Shocks, Surprises, and Snubs (Oh My?)

I want to just start off by saying, this year's Globes was really not that bad as far as winners and nominees go. Yes, I'm fully aware of the Emily in Paris/I May Destroy You controversy. That one was egregious. But, aside from that, I honestly couldn't complain if I tried. The only other complaint I would have is that Ricky Gervais did not host again this year. Amy Poehler and Tina Fey gave exactly what was expected of them as hosts and the guests they had were equally subpar in their attempts at comedy. Now, I do also want to point out: I do not care that much about the Television Awards. What I will say I cared about was The Crown sweeping everything and The Queen's Gambit and Anya Taylor Joy winning. Congratulations to them. That's the only thing I want to say about the Television portion of the Globes. There were a lot of front-runners who won, but some surprises and shocking moments snuck up on us. I'll dive into what those were.

Okay, moving on. Let's get to the meat of it.

Best Original Song

This category had a clear front-runner going into it: "Speak Now" from One Night in Miami (written and performed by Leslie Odom Jr.). Many experts believed that this would be the easy winner. And quite frankly, I thought it might sweep awards season. But then, out of freaking nowhere “IO SÌ (SEEN)” — THE LIFE AHEAD by Diane Warren won the night. No one expected it to win. This may or may not help its Oscar chances, but who's to say when the Globes seemingly have no bearing on the Academy Awards. I could, however, see it gaining a nomination now. But, even with this surprise upset, I still see Speak Now winning at the Oscars regardless.

Best Original Score

This had no surprises attached to it. I've mentioned in earlier articles that the score from Soul by Trent Reznor, Atticus Ross, and John Batiste had been sweeping the Critics Awards across the nation. Reznor and Ross had a double nomination for that and their score from Mank. I also firmly believe that they will receive a double nomination for their work in these films at the Oscars, as well. Now, their score from Soul did end up winning the Globe in this category. I do believe it will go on and sweep all the major awards throughout the circuit.

Best Screenplay

Here's the category that grinded my gears. I felt that there were at least three screenplays I knew of that were deserving of taking home this award. I have not seen The Father yet, so I really couldn't say whether or not it was worthy of winning the prize. However, I have heard just absolutely rave reviews about it, so I would not have been upset at it winning. So, that leaves one that I did not feel should have taken home the award. And that was Aaron Sorkin's mediocre (at best) screenplay for The Trial of the Chicago 7. And guess what? He did come away with the Globe for his lackluster work penning the script. I felt this was the most egregious award of the night, and quite frankly, I think the Hollywood Foreign Press just wanted to see one of their friends win this award. And I think that's exactly what happened. The writing in Promising Young Woman by Emerald Fennell, Nomadland written by Chloe Zhao, and Jack Fincher's work on the Mank script were all better than Trial...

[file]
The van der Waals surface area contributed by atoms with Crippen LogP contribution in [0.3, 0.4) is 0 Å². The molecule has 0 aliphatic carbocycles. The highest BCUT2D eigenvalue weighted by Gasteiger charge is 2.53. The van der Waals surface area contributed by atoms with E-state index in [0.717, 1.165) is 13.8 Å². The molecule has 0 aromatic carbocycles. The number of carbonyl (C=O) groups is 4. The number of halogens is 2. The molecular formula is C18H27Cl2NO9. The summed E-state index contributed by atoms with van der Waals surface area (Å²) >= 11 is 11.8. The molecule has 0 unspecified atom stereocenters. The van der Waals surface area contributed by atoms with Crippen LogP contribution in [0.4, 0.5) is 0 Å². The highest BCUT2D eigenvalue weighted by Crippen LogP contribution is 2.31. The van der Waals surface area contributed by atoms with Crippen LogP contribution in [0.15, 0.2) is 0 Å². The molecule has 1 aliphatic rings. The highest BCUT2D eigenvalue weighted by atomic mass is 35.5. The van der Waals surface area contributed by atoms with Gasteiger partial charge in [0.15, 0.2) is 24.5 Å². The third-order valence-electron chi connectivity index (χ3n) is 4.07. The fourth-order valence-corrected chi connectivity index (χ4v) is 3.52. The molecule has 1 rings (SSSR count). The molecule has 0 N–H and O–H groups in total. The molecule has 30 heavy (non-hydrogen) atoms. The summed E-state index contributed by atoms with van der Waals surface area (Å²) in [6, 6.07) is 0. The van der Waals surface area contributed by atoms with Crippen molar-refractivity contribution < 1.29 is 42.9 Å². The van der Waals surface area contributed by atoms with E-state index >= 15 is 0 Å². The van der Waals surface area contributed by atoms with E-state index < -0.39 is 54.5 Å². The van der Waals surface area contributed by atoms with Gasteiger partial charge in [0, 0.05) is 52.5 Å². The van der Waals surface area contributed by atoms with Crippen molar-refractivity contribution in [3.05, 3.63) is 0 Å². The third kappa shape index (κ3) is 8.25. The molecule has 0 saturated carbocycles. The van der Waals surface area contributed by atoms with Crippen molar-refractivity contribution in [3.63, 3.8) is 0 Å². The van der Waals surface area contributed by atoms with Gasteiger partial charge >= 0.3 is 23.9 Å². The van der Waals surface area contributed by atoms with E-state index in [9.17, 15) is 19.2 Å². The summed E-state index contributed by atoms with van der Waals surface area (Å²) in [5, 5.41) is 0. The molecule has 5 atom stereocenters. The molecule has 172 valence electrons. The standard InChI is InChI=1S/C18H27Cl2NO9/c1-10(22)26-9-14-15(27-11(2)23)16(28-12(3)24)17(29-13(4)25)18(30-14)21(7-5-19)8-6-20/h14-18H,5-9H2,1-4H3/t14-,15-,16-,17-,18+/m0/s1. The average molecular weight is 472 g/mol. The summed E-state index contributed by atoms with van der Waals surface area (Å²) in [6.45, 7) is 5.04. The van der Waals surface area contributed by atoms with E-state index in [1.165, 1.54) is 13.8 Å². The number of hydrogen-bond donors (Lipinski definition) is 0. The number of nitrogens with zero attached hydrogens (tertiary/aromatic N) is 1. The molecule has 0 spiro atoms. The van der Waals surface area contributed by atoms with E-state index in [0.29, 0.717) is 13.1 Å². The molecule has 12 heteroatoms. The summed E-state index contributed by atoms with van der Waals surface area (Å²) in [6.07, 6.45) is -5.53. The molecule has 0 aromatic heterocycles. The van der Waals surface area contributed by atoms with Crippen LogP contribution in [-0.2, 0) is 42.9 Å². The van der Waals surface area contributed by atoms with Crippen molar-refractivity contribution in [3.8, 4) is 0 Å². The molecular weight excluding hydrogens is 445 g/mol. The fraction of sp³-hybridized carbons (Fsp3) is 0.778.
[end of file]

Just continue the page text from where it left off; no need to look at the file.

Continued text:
Waste of a globe, if you ask me.

Best Director

This wasn't a shocker, here. But, I was pleasantly surprised that they truly did end up going with the expected winner in Chloe Zhao for her directorial work on Nomadland. The award was well-deserved and I have no complaints in this regard. She was the first Asian American woman to win this award and only the second woman ever to win Best Director at the Globes. I was very glad to see her win and her speech was inspirational, humble, and compassionate.

Best Supporting Actor

I was ecstatic to see Daniel Kaluuya win for his powerful portrayal of Fred Hampton in Judas and the Black Messiah. There are rumblings about stating that he will sweep the awards circuit after taking home the Globe. Although this was expected and not at all a surprise, it was still so nice to see someone deserving win actually based on merit. I do feel that this film is being wrongfully faded in nearly every other category, and it's honestly flabbergasting, given that it's the best film of the year so far. Granted, this could be because Warner Bros is dropping the ball on their campaigning, but it's still confounding nonetheless. All that aside, I am still proud of and happy for Daniel Kaluuya for his outstanding work on this magnificent film.

Best Supporting Actress